• April 12, 2024

India reconsiders filmmakers’ smoking disclaimers

At a meeting with the filmmaker on April 17, the Indian Ministry of Health and Family Welfare agreed to consider the possibility of replacing the current anti-smoking disclaimers played in movie theaters with more creative ones, reports The Times of India.

Filmmakers and broadcasters said they are not opposed to laws that prevent glorification of smoking, but want a change in the way the disclaimers are displayed in a film.

Kulmeet Makkar of Film and Television Producers Guild said anti-smoking messages should be pleasant and aesthetic, without affecting creativity.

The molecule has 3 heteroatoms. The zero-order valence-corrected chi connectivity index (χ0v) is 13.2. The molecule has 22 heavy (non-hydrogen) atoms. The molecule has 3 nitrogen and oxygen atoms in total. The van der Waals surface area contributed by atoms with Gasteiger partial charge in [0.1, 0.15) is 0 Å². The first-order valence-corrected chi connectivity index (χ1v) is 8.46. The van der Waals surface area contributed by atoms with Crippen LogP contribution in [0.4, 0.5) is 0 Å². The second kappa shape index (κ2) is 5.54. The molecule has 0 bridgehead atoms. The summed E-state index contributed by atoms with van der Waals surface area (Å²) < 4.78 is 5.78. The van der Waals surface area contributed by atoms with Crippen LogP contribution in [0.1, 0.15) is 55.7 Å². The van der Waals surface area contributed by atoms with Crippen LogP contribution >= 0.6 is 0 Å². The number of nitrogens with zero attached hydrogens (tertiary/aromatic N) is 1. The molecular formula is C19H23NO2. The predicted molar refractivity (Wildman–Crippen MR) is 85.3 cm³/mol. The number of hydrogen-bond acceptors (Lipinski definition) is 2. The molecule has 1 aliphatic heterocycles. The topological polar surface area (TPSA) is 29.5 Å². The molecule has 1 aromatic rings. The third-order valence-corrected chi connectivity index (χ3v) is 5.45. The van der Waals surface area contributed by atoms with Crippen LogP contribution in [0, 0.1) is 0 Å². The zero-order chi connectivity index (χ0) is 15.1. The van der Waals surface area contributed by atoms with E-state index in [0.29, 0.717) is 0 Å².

Makkar said the film industry is opposed to the regulation requiring an editorial justification for including smoking scenes in films, as the rule takes away a filmmaker’s “right to express reality.”

Bollywood movies show 14 billion images of tobacco use every year, according to a study conducted by the nongovernmental organization HRIDAY in collaboration with Imperial College London.

The World Health Organization recommends that movies with tobacco content be given an adult rating. In September 2012, the Indian government started requiring movies that portray tobacco use to include health warnings, but it provided no guidance on ratings.